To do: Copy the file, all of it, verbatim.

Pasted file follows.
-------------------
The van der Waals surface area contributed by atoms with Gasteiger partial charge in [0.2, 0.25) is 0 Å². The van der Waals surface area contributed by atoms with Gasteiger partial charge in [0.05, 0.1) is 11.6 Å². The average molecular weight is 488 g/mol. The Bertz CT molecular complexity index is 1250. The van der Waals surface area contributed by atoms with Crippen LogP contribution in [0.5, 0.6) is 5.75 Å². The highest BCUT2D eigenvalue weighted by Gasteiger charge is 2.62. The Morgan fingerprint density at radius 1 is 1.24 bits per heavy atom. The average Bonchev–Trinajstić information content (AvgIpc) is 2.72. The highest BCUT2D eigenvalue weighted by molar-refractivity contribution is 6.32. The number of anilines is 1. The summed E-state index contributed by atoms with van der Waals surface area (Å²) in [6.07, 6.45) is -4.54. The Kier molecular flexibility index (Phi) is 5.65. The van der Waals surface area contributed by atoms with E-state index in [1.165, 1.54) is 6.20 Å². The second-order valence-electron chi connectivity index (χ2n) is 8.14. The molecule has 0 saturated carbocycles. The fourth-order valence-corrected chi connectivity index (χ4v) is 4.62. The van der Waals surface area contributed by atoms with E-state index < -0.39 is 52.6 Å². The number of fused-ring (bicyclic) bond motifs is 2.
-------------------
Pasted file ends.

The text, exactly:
The van der Waals surface area contributed by atoms with Gasteiger partial charge in [0.2, 0.25) is 0 Å². The van der Waals surface area contributed by atoms with Gasteiger partial charge in [0.05, 0.1) is 11.6 Å². The average molecular weight is 488 g/mol. The Bertz CT molecular complexity index is 1250. The van der Waals surface area contributed by atoms with Crippen LogP contribution in [0.5, 0.6) is 5.75 Å². The highest BCUT2D eigenvalue weighted by Gasteiger charge is 2.62. The Morgan fingerprint density at radius 1 is 1.24 bits per heavy atom. The average Bonchev–Trinajstić information content (AvgIpc) is 2.72. The highest BCUT2D eigenvalue weighted by molar-refractivity contribution is 6.32. The number of anilines is 1. The summed E-state index contributed by atoms with van der Waals surface area (Å²) in [6.07, 6.45) is -4.54. The Kier molecular flexibility index (Phi) is 5.65. The van der Waals surface area contributed by atoms with E-state index in [1.165, 1.54) is 6.20 Å². The second-order valence-electron chi connectivity index (χ2n) is 8.14. The molecule has 0 saturated carbocycles. The fourth-order valence-corrected chi connectivity index (χ4v) is 4.62. The van der Waals surface area contributed by atoms with E-state index < -0.39 is 52.6 Å². The number of fused-ring (bicyclic) bond motifs is 2.